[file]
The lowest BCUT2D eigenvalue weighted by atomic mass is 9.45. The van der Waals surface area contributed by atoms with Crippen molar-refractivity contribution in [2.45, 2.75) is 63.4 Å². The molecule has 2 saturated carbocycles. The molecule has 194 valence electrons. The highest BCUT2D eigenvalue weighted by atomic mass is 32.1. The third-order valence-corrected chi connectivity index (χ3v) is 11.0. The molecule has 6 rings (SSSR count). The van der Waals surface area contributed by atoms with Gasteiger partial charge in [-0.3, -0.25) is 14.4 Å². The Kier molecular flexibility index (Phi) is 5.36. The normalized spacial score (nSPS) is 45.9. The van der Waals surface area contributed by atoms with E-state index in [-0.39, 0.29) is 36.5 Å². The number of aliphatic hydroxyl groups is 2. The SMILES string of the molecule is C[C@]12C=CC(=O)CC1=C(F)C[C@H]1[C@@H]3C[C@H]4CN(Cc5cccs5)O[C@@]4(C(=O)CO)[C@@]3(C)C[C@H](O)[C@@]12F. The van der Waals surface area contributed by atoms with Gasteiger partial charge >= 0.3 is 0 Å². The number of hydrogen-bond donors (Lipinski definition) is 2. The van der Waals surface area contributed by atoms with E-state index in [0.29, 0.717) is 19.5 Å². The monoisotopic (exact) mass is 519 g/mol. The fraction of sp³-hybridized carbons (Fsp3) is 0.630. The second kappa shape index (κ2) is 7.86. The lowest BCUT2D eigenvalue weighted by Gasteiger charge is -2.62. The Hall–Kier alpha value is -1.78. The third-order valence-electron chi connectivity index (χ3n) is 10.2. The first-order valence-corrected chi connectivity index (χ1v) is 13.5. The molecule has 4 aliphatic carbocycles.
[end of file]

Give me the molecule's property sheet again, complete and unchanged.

The lowest BCUT2D eigenvalue weighted by atomic mass is 9.45. The van der Waals surface area contributed by atoms with Crippen molar-refractivity contribution in [2.45, 2.75) is 63.4 Å². The molecule has 2 saturated carbocycles. The molecule has 194 valence electrons. The highest BCUT2D eigenvalue weighted by atomic mass is 32.1. The third-order valence-corrected chi connectivity index (χ3v) is 11.0. The molecule has 6 rings (SSSR count). The van der Waals surface area contributed by atoms with Gasteiger partial charge in [-0.3, -0.25) is 14.4 Å². The Kier molecular flexibility index (Phi) is 5.36. The normalized spacial score (nSPS) is 45.9. The van der Waals surface area contributed by atoms with E-state index in [-0.39, 0.29) is 36.5 Å². The number of aliphatic hydroxyl groups is 2. The SMILES string of the molecule is C[C@]12C=CC(=O)CC1=C(F)C[C@H]1[C@@H]3C[C@H]4CN(Cc5cccs5)O[C@@]4(C(=O)CO)[C@@]3(C)C[C@H](O)[C@@]12F. The van der Waals surface area contributed by atoms with Gasteiger partial charge >= 0.3 is 0 Å². The number of hydrogen-bond donors (Lipinski definition) is 2. The van der Waals surface area contributed by atoms with E-state index in [0.29, 0.717) is 19.5 Å². The monoisotopic (exact) mass is 519 g/mol. The fraction of sp³-hybridized carbons (Fsp3) is 0.630. The second kappa shape index (κ2) is 7.86. The lowest BCUT2D eigenvalue weighted by Gasteiger charge is -2.62. The Hall–Kier alpha value is -1.78. The third-order valence-electron chi connectivity index (χ3n) is 10.2. The first-order valence-corrected chi connectivity index (χ1v) is 13.5. The molecule has 4 aliphatic carbocycles.